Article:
part 1 - September: Brief Indian Summer then ex-Tropical Storm Laura
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What does one
do when it's been seemingly raining for several weeks and then the sun
comes out for a ten-day period?? Have a holiday, of course! Now, for me
the likes of Ibiza have little if any appeal - all the stress of
crowded airport lounges, queuing, noise, heat..... the idea of a
holiday is to recharge the batteries is it not?
beautiful late September day I describe below certainly did that for
me! Meanwhile the hurricane season is in full swing down in the
Tropical Atlantic, and most years we get some remnants of these storms
heading our way. On October 4th-5th exactly that happened, and a quite
spectacular episode of flooding resulted. More on these tropical
deluges further down the page: first, welcome to Cardiac Hill:
Cardiac Hill is the anglers' nickname for the very south-western tip of
the Lleyn Peninsula, beyond Aberdaron and facing the island of Bardsey
across the rip-tides of the notorious Sound. Its name comes from the
ascent back up when, weary after a good day's fishing, and with the
catch adding to the weight of the rucksack, grown men are reduced to
staggering along, frequently stopping to lean on their rods and catch
breath! This is near its top.....
Covered in sheep and rabbit-cropped heather and gorse, it is also a
good place for Parasol Mushrooms, which are very tasty when fried with
a bit of bacon!
This shot (with the sun behind me) is about halfway down looking
towards one of the fishing platforms. Beyond, the disturbance on the
sea surface is the powerful tide-rip that occurs here as the tide is
The final 40m of the descent is on steep grass at first before rocky
ribs lead down to a steep scramble onto the platform itself. In dry
weather this is straightforward with care, but in the wet both grass
and rock take on a teflon-like feel: in such conditions I avoid the
place out of a preference to stay alive!
The tide-rip sweeps up small fish around the point and predators lie in
wait downtide, charging in and swallowing their prey whole. To catch
here, you have to use lures that the fish mistake for such prey.
Sometimes there are lots of mackerel here: on this occasion it was
pollack that I caught. A member of the cod family, but much fiercer
beasts, pollack are good eating provided you clean the catch soon after
it is caught. The fillets from these fish are in the freezer awaiting a
go on my fish-smoker.
Low tide arrived and the
rip died away, so I moved over to St Mary's Well Bay, where you can
bait-fish for a range of species, and lazed away a perfect afternoon.
Choughs flying overhead in aerobatic groups, all manner of seabirds out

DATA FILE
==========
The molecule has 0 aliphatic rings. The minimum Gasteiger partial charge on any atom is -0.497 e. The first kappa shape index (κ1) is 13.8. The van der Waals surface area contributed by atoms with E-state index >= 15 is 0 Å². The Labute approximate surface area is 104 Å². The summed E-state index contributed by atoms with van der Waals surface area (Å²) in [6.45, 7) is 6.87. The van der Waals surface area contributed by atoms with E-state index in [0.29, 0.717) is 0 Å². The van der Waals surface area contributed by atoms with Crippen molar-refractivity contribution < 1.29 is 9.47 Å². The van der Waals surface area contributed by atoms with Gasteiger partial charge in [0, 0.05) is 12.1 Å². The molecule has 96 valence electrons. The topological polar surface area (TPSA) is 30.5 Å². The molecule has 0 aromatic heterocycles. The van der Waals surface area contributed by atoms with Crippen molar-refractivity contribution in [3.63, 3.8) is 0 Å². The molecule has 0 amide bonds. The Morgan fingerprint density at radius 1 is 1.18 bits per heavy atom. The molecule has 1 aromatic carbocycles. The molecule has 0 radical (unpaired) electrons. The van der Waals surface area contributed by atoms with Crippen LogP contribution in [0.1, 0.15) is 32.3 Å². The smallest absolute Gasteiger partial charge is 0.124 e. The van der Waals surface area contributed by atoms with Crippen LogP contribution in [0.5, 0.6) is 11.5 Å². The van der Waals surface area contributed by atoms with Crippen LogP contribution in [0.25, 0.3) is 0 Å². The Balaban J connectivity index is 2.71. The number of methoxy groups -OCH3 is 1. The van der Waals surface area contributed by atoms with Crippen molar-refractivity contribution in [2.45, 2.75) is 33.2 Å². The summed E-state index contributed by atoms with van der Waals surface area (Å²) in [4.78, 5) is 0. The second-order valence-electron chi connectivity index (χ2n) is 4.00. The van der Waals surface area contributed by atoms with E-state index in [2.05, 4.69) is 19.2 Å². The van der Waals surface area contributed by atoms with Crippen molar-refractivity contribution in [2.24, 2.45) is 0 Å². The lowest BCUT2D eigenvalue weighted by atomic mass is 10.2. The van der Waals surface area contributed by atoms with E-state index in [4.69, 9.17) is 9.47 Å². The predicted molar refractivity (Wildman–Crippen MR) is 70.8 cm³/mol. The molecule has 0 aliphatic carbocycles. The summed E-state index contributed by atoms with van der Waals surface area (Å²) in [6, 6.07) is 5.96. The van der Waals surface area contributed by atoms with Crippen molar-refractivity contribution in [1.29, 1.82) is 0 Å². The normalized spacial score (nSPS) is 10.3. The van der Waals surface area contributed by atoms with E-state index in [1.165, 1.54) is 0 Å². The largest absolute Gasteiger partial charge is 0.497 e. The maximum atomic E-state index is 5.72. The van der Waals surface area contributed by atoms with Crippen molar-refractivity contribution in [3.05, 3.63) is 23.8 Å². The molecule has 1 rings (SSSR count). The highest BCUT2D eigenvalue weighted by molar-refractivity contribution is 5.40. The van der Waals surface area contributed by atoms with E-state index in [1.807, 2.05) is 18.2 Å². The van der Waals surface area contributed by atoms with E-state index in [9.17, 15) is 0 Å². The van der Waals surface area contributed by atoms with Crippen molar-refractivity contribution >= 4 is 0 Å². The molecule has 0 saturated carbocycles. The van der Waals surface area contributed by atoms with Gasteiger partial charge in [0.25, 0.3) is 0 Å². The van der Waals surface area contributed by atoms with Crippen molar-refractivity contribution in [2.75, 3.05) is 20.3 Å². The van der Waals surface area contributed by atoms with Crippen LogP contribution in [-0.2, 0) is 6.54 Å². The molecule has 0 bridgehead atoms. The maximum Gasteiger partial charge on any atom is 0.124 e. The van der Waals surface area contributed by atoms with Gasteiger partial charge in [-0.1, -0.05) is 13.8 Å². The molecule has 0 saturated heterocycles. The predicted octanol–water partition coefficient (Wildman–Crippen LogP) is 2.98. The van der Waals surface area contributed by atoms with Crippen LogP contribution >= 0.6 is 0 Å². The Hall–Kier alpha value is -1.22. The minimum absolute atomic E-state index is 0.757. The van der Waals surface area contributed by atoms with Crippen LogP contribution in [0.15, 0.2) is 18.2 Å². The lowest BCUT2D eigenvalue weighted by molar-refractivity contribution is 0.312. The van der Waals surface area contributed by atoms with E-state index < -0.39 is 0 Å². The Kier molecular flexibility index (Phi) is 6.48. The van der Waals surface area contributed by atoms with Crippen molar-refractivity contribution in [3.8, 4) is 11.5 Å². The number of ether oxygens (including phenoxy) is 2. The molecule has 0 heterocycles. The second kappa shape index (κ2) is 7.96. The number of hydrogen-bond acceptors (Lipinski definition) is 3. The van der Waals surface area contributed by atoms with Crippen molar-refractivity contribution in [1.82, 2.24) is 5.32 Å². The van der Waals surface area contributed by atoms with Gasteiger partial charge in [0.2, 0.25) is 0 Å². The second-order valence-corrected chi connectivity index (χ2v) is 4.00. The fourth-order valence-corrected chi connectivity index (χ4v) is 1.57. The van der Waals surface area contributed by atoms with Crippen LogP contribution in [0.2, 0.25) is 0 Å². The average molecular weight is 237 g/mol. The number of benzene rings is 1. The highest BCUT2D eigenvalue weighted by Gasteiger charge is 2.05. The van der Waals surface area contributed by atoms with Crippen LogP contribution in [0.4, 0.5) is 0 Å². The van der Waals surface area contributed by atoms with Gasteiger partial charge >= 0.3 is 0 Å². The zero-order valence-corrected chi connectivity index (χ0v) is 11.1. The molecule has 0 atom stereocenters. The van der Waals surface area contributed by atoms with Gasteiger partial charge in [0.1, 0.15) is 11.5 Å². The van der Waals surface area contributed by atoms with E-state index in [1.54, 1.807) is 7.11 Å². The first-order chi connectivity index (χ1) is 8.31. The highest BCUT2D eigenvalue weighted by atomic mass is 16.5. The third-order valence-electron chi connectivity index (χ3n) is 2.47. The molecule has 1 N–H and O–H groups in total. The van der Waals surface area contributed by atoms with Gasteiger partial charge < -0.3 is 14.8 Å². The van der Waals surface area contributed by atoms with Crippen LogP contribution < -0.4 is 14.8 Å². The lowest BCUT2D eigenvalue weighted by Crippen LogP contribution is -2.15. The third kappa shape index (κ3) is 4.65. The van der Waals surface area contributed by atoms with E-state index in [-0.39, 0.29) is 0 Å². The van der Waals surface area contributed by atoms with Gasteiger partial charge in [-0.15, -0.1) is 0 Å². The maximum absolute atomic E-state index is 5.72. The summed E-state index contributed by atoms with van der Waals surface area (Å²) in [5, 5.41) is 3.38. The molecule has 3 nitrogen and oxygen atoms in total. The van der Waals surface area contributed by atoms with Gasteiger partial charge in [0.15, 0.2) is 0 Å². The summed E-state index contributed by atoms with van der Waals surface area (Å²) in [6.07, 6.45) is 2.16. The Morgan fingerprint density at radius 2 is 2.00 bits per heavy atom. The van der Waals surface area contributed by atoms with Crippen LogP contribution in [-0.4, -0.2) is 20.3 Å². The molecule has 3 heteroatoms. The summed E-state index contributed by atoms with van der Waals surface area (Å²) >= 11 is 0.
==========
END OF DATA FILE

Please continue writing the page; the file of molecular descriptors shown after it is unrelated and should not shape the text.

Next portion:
there over the waves, seals and quite often dolphins and porpoises -
this place is as close to perfection as makes no difference!
Eventually it was time to
head home, so I wandered back up across the ancient field-systems in
evening light, to say farewell to Bardsey until the next time. October,
and stormy conditions, was just days away.
And so to Laura's visit.
This was the discussion (they are always in capitals) released by the
National Hurricane Center on 28th September - the day after my trip to
THUNDERSTORMS ASSOCIATED WITH A LARGE NON-TROPICAL LOW LOCATED OVER THE
CENTRAL NORTH ATLANTIC OCEAN ABOUT 700 MILES WEST-SOUTHWEST OF THE
WESTERNMOST AZORES ISLANDS ARE SHOWING SOME SIGNS OF ORGANIZATION. THIS
SYSTEM IS SLOWLY ACQUIRING TROPICAL CHARACTERISTICS AND HAS THE
POTENTIAL TO BECOME A SUBTROPICAL OR TROPICAL CYCLONE OVER THE NEXT
COUPLE OF DAYS AS IT MOVES GENERALLY WESTWARD AT 10 TO 15 MPH.
This was to become Tropical Storm Laura. Tropical storms are defined as
of strong thunderstorms with a defined circulation and maximum
sustained winds of 39 to 73 mph (34-63 knots). Above those windspeeds,
you have a hurricane.
storms and hurricanes characteristically have am east to west track,
gradually turning north, from their area of origin in the mid Atlantic
off the west coast of Africa. This is why they tend to move into the
Caribbean and then curve N to hit the southern USA. Sometimes this
curve occurs sooner, sometimes later: if sooner then the storm may not
make landfall, remaining out at sea, and termed in meteorological slang
as a "fish" (nothing to do with Michael Fish incidentally). Laura did
exactly that. The final NHC discussion on October 1st was as follows:
TROPICAL STORM LAURA DISCUSSION NUMBER 10
NWS TPC/NATIONAL HURRICANE CENTER MIAMI FL AL122008
1100 AM EDT WED OCT 01 2008
ALTHOUGH A SMALL PATCH OF CONVECTION REMAINS...THERE IS NOT ENOUGH DEEP
CONVECTION FOR LAURA TO BE CONSIDERED A TROPICAL CYCLONE...AND THIS
WILL BE THE LAST ADVISORY. I RATHER LIKE THE CANADIAN HURRICANE
CENTER'S TERM POST-TROPICAL...WHICH SIMPLY MEANS NO LONGER
TROPICAL...TO DESCRIBE WHAT LAURA HAS BECOME. THERE IS NOT REALLY
ENOUGH EVIDENCE OF FRONTAL STRUCTURE YET TO CONSIDER LAURA